The ore got by the men is carried on the shoulders of barefooted, scantily-clad boys up the steep and worn steps to the surface. As these carusi are not always given lights, the journeys up and down are made in the dark. Many are the sad accidents which-- have taken place owing to the carussi slipping. The boys and their burden roll down the steps, entangling in their descent other carussi who may be ascending.[7]

The abysmal working conditions often caused a physical and moral degradation. Illiterates with no schooling, frequently maltreated and with lopsided bodies and misformed knees due carrying heavy loads.[1] Partial or complete loss of vision was not uncommon among the miners as the result of injuries to the eyes.[7] Sir Oliver was “struck by the short stature and defective development of the men who transport the ore on their shoulders. Some of the men whom I measured, although 30 years of age and upwards, were only 4 ft. high, and in mental development were but as children.” He observed that: “so diminutive in stature are these men, and so deformed physically, that the Government can hardly obtain in a sulphur mining district conscripts for the army.”[7]

The consequences of the inhuman working conditions continued for the rest of the carusu’s life. According to Oliver:

In addition to the boys, transporting the ore, the work is also done by men who commenced life in the mines as carusi, and who, as the result of having for years carried ore upon their shoulders, present a large hump on their back upon which the ore rests, a deflected spine, deformed lower extremities, and a distorted chest. [7]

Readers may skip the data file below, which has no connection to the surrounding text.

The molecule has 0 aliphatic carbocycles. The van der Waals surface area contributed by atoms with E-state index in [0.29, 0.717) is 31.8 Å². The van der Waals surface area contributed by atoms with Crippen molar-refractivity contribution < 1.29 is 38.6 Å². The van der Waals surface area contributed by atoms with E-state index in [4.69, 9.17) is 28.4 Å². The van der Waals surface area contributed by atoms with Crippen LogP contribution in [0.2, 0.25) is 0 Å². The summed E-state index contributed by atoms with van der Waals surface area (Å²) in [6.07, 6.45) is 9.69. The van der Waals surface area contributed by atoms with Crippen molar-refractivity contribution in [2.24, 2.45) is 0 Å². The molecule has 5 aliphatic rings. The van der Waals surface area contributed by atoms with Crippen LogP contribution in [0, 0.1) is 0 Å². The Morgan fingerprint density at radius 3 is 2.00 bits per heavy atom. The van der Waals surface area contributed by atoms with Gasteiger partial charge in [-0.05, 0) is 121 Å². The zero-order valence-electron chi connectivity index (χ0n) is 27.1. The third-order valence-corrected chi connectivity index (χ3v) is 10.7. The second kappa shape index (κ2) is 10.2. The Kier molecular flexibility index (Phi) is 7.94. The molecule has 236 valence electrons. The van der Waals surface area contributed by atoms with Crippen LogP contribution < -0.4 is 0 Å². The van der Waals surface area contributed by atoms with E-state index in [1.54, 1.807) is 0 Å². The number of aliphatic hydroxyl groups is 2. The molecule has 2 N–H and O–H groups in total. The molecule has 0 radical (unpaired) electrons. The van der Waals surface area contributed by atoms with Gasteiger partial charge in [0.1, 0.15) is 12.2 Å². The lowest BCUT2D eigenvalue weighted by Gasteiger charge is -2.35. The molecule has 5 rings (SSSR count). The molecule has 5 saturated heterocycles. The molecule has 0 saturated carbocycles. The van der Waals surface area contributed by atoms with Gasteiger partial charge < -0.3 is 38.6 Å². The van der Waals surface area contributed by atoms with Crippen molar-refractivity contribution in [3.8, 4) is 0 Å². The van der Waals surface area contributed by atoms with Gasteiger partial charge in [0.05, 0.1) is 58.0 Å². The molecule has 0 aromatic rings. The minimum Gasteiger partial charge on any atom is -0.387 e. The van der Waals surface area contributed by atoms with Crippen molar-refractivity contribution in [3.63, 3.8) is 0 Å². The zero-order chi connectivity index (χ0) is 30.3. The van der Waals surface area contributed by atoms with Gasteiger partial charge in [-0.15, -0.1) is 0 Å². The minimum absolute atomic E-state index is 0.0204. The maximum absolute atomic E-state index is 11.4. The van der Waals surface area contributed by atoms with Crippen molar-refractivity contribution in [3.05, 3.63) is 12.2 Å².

The sulfur-mining town of Lercara Friddi, for instance, was nicknamed the "town of the humpbacks" (u paisi di jmmuruti) by the surrounding municipalities.[4]

In literature and film[edit]

  • The short stories lile "Il Fumo" ("Fumes," 1901) and "Ciàula scopre la luna" ("Ciàula discovers the moon," 1912) by Nobel Prize winning author Luigi Pirandello tells the story of the enslavement of children as beasts of burden in the mines to haul the ore from the depths of the earth.[9][10][11]
  • The story of one sulfur-mine carusu and his fate is a side theme in the historical novella The Lady of the Wheel by Angelo F. Coniglio.
  • The novel 'Black Mountain' ("Black Mountain," 2012) by Australian writer Venero Armano [University of Queensland Press] depicts in detail the life of a child slave in the Sicilian sulphur mines in the early 1900's.

References[edit]

  1. ^ a b (Italian) I Carusi, Associazione Amici della miniera (Access date: August 28, 2013)
  2. ^ Kutney, Sulfur, p. 46
  3. ^ a b c Child Slavery in Sicily 1910, by Tom Verso, South of Rome–West of Ellis Island, January 13, 2008
  4. ^ a b (Italian) Le sette vittime del Natale 1893, La Sicilia, December 7, 2008
  5. ^ (Italian) Il lavoro dei carusi, in: Leopoldo Franchetti & Sidney Sonnino, La Sicilia nel 1876
  6. ^ Kutney, Sulfur, p. 47
  7. ^ a b c d e The sulphur miners of Sicily: their work, diseases, and accident insurance, by Sir Thomas Oliver, British Medical Journal, 1 July 1911; 2(2635): 12–14.
  8. ^ Washington & Park, The Man Farthest Down, p. 202-03
  9. ^ Radcliff-Umstead, The Mirror of Our Anguish, p. 88
  10. ^ (Italian) Pirandello e le Miniere, Istituto Ricerche Studi Arte Popolare Agrigentum (IRSAP) (Access date: September 1, 2013)
  11. ^ (Italian) Ciàula scopre la luna, Pirandello Web

External links[edit]